1) There is no other remedy adequate for the situation and the harm suffered is truly irreparable. The party seeking the TRO/preliminary injunction must establish that the damage it will sustain is something that cannot simply be paid for with money. A judge will consider how likely it is that the alleged injuries will occur. Also, the judge will look at the type of harm and determine if it is actually irreparable. Even if the injuries are likely to occur, if they can simply be fixed with money damages, a judge may decide that a TRO or preliminary injunction is not warranted. In our example above, where one company is stealing confidential information and business clients, the judge is likely to determine that the clients and confidential information cannot be replaced with money. If, on the other hand, the business competitor stole office furniture and materials, the court is likely to determine that those damages can likely be fixed (or rectified) through money damages—i.e., the value of the office furniture (assuming the office furniture is not unique and specifically required to run the business for the next two years).
2) You must be substantially likely to win the case. A judge will not grant a TRO or preliminary injunction unless he believes the side seeking the injunction is likely to win the case. No judge will require the outcome to be certain, but he must see a serious lawsuit. If the case looks frivolous, the judge will never grant an injunction. Some judges may require a case to be more certain than others. It is very important that you hire a lawyer who can gather evidence quickly and is experienced with the procedures, because the process moves so much faster than a trial. You need a skilled attorney who will lay out the facts in convincing fashion to persuade the judge you are likely to win the case.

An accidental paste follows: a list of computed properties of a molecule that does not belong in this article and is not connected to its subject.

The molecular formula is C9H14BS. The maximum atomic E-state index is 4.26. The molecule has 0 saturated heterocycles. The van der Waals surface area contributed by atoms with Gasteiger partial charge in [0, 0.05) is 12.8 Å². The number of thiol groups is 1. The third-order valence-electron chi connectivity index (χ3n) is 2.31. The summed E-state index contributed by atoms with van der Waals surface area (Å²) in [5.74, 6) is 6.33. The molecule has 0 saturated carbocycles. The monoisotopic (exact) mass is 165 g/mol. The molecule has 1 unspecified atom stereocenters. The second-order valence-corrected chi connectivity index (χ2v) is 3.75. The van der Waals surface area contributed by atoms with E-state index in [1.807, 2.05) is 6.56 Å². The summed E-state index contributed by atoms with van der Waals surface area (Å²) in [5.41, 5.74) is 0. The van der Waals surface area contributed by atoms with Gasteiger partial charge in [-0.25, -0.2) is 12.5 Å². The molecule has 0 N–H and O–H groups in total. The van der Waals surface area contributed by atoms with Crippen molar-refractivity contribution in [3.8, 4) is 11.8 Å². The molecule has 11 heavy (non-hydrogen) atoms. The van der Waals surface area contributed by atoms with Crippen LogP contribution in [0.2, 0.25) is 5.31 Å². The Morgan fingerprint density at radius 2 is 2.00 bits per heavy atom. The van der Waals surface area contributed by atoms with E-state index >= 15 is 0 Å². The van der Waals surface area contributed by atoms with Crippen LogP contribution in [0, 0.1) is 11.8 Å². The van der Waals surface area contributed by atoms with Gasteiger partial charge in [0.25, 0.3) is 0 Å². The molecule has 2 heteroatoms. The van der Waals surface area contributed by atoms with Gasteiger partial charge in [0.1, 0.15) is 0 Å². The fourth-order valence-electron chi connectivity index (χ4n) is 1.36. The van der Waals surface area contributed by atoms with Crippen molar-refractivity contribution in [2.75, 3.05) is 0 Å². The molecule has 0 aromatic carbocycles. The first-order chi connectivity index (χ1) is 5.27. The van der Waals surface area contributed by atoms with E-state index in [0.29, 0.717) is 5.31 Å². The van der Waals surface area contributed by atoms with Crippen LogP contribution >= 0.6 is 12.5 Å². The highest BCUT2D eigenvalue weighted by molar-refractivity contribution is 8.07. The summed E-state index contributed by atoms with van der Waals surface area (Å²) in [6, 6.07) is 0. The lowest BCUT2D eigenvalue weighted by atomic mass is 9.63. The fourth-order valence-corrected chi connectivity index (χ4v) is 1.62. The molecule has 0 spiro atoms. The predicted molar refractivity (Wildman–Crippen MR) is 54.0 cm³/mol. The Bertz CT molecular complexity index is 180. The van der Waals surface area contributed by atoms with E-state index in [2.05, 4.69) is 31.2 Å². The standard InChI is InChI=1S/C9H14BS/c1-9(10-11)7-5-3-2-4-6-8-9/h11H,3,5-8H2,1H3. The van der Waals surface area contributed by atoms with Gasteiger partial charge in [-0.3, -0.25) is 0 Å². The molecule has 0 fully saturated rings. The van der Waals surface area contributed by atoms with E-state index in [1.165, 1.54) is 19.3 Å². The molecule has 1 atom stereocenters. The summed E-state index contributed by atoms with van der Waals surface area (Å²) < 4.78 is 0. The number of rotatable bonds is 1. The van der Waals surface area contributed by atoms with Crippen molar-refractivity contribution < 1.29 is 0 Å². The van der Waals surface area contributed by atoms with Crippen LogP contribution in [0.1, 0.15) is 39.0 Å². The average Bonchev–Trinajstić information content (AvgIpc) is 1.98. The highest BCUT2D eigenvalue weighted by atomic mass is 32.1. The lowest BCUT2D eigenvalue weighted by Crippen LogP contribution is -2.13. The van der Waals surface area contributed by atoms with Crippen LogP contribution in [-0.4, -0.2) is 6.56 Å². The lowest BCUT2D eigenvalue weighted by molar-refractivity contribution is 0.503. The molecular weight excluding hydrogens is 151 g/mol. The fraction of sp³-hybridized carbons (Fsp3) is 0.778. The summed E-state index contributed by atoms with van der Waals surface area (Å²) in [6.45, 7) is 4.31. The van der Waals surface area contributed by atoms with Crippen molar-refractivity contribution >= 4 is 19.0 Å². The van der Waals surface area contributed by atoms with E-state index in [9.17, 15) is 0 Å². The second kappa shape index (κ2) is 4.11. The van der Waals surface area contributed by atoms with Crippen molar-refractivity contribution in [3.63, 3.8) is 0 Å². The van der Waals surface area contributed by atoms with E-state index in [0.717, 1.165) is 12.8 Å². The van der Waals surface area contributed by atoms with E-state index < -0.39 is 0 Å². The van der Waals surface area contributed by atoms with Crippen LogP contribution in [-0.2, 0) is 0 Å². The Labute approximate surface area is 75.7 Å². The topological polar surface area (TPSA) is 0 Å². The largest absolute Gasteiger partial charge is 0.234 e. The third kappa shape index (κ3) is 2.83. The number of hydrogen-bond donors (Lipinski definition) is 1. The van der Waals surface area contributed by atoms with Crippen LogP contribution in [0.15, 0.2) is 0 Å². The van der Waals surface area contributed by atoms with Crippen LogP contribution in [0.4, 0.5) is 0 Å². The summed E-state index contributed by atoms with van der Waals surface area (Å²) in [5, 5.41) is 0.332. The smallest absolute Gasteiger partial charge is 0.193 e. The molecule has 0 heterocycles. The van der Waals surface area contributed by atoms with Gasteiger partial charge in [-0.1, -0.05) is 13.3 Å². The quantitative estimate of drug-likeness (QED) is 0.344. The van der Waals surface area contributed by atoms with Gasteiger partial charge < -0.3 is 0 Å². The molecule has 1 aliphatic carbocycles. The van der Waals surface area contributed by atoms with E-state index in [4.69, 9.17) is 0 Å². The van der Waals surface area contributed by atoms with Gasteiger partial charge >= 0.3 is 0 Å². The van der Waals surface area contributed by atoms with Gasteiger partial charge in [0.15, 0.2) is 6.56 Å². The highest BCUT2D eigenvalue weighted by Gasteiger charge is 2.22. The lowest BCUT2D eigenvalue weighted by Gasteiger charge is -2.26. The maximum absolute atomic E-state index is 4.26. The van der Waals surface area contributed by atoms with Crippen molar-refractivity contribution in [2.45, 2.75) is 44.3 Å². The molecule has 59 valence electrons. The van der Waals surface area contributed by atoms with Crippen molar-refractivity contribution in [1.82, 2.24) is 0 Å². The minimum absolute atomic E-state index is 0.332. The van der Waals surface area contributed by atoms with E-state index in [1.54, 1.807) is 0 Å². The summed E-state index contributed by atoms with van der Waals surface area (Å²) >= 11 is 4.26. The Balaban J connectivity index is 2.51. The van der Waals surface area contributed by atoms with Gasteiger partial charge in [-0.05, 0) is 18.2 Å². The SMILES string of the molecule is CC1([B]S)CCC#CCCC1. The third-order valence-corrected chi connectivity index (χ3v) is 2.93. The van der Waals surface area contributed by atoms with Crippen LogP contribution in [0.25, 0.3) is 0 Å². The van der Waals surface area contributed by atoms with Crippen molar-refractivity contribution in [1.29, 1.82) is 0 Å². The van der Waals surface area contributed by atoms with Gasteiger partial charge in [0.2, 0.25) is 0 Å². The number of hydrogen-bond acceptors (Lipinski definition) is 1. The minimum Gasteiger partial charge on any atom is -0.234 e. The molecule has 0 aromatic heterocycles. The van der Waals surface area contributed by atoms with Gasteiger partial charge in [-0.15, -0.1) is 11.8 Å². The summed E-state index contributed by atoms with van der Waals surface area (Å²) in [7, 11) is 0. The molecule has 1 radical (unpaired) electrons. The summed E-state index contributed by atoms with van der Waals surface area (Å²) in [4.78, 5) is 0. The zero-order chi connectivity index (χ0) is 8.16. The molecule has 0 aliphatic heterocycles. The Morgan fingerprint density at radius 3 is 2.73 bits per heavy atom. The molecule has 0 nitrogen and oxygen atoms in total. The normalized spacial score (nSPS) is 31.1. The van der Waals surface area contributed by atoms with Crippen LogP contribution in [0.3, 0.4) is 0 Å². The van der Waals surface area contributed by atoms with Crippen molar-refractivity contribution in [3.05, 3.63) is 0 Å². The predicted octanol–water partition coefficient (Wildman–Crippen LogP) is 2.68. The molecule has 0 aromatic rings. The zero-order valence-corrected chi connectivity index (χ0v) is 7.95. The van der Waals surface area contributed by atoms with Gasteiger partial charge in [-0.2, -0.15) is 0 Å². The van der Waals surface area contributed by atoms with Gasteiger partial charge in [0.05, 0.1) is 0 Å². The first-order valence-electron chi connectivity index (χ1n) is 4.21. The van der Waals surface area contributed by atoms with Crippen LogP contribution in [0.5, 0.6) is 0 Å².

3) The benefit to the party seeking a TRO should be greater than the burden of the other party. A judge will essentially weigh the harm posed to the party seeking the injunction against the harm the injunction may cause the party it is placed on. For example, if the party seeking an injunction will go out of business without the injunction, and the other party will have less customers because it can no longer use allegedly stolen information, this factor would probably weigh in favor of the party seeking the injunction.
At Denton Peterson, P.C. we have also represented clients who have been sued and had to defend themselves from a TRO or preliminary injunction. The process is basically the same, but in reverse. You have to gather your evidence quickly and argue that (1) the damage is not irreparable or that it can be remedied through money damages; (2) the other side is not substantially likely to win the case; and, (3) the injunction will hurt you more than it will help the other side who is asking for it. You do not have the burden of proof, so if you cast enough doubt on the three elements, the judge is not likely to grant the injunction.
TROs and preliminary injunctions are powerful tools that can have dramatic consequences for the parties involved. There are also many tactical reasons to apply for TROs or preliminary injunctions that go beyond getting the order and look to the final outcome of the lawsuit. Filing for an injunction can force the other side to give up much of its evidence or admit fault in certain areas. Anyone who is seeking an injunction or defending against one should hire a litigation lawyer who is experienced with the intricacies and specific procedures of TROs and preliminary injunctions.